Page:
I imagine am going to be slightly unpopular with two groups in saying that I have a hard time believing that Enslaved is not a logical substitution for the progressive hard rock band Tool. In absence of Tool’s newest album, I would think that the progressive and meditative aspects of Enslaved would compliment a person’s desire for metaphysical metal/rock. Again, I could be slightly unpopular if Tool fans think there is no substitute for their favorite band or Enslaved fans think I am wrong for comparing their favorite to Tool. There really is no good way of putting this into my review so I am going to settle for it being the first paragraph in italics.
Enslaved is actually two bands, split by their style choices. For a good portion of the 90’s, this Norwegian extreme metal band was a staple in the then blossoming black metal scene. Enslaved’s debut was released via Deathlike Silence, one of the most famous Norwegian black metal labels, which also served as ground zero for some ridiculously embarrassing events involving murders. Enslaved’s work in the past decade, however, has cemented the band as a separate entity from its black metal beginnings. Aside from no longer writing in Icelandic or ancient Norwegian, the band has tooled their music to be more progressive, accessible and possibly open ended. I feel that every few years people are reminded about that there are band that are constantly working on their sound and constantly bettering themselves.
I would like to make mention that I enjoy Enslaved’s early black metal work, specifically Frost and Vikingligr Veldi. With that said, by the time they hit Blodhemn and Mardraum, things were becoming stale and predictable despite having some interesting atmospheric effects behind its fury. The releases in the early 00’s really set a new course for the band as Monumension, Below the Lights, and Isa struck a new trail of both progressive and black metal with folkish elements as a back. In Times is the 8th record for this “new” band and 13th for the project as a whole. It is strange to think of the band as two separate entities but after hearing In Times, this Norwegian black metal band has shown dramatic transformation.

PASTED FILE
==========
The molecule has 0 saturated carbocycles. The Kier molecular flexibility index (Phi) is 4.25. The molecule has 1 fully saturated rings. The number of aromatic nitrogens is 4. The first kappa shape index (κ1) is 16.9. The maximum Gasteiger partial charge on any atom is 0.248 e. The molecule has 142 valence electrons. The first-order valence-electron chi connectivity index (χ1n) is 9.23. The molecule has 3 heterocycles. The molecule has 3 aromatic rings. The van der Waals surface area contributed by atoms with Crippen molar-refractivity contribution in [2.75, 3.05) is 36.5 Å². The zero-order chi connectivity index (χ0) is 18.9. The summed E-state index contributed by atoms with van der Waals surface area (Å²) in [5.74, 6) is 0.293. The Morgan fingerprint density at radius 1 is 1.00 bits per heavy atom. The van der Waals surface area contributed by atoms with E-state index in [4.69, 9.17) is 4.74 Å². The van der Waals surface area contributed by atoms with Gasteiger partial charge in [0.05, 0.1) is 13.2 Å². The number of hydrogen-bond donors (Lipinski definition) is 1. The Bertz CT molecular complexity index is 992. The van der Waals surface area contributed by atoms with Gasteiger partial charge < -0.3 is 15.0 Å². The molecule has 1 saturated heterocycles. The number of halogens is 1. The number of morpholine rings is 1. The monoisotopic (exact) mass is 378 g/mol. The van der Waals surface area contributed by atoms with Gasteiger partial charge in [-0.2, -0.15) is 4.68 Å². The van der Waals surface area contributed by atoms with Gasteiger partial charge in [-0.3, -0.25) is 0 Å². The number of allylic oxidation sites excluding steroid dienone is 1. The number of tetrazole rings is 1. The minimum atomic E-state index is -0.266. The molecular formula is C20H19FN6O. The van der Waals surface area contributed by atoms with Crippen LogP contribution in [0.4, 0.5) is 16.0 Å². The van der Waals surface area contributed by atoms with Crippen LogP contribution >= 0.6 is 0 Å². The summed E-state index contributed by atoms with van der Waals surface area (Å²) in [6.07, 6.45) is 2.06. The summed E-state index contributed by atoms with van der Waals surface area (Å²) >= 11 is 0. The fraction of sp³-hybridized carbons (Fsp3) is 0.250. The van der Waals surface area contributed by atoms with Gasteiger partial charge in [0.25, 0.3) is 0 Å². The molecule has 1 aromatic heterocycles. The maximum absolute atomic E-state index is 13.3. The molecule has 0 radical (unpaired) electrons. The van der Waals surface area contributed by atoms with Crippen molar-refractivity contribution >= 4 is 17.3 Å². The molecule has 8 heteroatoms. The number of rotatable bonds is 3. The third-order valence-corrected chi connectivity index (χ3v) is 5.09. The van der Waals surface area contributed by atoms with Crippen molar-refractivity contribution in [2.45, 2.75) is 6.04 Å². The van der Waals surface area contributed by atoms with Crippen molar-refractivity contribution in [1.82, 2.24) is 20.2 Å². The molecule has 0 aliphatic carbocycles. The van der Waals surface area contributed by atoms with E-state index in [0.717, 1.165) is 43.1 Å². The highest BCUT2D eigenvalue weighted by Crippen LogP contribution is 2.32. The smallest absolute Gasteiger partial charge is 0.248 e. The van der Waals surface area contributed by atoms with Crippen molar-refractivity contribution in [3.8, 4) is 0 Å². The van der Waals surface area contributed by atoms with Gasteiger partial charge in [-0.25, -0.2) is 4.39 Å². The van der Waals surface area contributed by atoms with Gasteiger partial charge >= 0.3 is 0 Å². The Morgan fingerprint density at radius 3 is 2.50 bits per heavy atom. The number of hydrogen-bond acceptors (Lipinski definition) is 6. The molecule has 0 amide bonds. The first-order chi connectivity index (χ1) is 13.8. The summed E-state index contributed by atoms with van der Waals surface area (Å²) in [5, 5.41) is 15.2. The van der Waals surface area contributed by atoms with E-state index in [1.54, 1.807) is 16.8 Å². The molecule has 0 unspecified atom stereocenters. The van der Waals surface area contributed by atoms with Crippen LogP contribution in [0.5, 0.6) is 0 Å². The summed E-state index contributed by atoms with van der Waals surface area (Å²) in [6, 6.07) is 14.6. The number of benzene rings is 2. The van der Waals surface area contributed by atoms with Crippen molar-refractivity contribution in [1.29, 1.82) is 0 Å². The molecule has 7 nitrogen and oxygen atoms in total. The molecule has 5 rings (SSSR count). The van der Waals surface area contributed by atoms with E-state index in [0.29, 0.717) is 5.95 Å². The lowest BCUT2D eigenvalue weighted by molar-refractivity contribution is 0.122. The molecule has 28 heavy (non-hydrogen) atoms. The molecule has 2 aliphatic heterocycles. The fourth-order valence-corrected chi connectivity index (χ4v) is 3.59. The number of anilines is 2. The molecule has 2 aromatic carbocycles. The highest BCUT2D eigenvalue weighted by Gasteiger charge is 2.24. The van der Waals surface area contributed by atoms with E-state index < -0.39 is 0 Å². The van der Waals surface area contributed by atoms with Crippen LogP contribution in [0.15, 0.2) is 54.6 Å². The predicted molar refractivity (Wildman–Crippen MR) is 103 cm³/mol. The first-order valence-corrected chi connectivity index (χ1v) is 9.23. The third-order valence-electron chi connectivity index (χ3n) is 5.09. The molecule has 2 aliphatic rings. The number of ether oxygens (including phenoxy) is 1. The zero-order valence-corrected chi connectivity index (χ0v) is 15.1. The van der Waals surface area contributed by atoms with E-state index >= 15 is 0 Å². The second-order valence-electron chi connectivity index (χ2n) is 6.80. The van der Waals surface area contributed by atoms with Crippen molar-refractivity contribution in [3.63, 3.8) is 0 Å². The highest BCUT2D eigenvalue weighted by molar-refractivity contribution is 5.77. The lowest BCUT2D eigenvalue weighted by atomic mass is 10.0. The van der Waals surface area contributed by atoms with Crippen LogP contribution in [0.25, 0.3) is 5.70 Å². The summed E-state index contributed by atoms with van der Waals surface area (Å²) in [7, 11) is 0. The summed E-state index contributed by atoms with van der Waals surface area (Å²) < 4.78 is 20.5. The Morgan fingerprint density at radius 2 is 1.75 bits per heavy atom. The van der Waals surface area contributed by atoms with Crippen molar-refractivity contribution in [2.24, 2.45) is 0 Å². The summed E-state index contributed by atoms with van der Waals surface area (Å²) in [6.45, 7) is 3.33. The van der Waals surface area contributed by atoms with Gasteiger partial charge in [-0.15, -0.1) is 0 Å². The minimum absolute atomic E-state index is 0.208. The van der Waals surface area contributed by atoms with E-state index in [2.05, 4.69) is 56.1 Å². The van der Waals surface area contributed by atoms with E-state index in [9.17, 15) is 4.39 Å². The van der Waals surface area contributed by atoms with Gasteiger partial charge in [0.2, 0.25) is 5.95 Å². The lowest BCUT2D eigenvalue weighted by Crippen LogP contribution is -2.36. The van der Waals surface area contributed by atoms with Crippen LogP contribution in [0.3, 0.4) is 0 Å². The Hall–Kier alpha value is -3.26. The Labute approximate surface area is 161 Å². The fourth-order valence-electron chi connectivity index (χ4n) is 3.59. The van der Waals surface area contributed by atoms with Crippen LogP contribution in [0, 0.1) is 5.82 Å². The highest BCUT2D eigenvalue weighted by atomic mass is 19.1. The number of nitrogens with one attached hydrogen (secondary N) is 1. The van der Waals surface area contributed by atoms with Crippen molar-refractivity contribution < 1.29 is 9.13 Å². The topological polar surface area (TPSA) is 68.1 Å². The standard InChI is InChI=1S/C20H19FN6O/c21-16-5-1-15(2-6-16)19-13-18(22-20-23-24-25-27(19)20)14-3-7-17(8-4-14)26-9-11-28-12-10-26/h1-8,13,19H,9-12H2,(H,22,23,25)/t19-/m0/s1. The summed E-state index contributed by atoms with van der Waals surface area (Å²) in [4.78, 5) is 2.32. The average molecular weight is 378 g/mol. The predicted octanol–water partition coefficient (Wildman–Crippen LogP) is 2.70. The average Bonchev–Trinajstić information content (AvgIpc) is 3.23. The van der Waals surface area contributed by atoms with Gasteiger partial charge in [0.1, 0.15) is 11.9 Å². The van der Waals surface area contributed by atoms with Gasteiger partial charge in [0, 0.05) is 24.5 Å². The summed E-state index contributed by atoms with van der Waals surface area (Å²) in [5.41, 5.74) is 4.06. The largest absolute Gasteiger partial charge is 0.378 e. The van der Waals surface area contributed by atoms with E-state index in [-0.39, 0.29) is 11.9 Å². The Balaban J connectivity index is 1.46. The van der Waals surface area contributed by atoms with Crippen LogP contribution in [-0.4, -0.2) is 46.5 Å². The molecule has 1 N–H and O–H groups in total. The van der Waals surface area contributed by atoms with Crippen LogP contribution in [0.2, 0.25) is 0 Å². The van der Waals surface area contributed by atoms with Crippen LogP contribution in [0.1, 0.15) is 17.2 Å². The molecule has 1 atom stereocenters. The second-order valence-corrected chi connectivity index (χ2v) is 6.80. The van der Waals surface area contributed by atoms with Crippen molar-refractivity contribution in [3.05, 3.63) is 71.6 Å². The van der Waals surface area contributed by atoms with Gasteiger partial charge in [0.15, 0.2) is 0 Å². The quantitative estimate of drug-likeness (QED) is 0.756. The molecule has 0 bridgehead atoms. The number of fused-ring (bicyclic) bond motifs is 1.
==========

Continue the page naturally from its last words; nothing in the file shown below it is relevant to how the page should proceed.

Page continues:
In Times further travels into the realms of well produced and crafted progressive metal, with equal parts melody and dissonance. Since Axioma Ethica Odini, the band has upped the production value on each record leading to swelling orchestral parts, this is especially apparent during moments on In Times. It should be noted that this relationship has worked in the past and continues to be one of the more intriguing aspects of the band. Enslaved manages to wrestle with all of these productional elements without making the music bloated or stuffed. Songs like “Nauthir Bleeding” and “One Thousand Years Of Rain” are frantic in their structure but both clean and harsh aspects compliment each other in a chilly yet inviting space. I have always thought of Enslaved’s newer work as thawing black metal winter, and now that In Times is here, I feel the band is approaching early summer.
I feel it is important to point out Enslaved’s consistency in terms of members since the early 00’s. Since Isa, Enslaved has not had any major lineup changes as compared to the band’s early history. This stability correlates with the band’s progression in terms of style. Enslaved is proving themselves to be a band that employs a variety of tools in order to reach a certain undeclared goal. Whether it be black metal, progressive metal, or psychedelic undertones, Enslaved has proven to be, at the very least, interesting through each record. In Times may have portions that are alien to different listeners, but its craft and construction are really something to be celebrated. Enslaved always seems to get praised every couple of years and I guess that won’t change unless the band stops making decent records. Maybe next time they will cease to be interesting.Tags: ENSLAVED, Hollywood Metal, Kaptain Carbon
Categorised in: Metal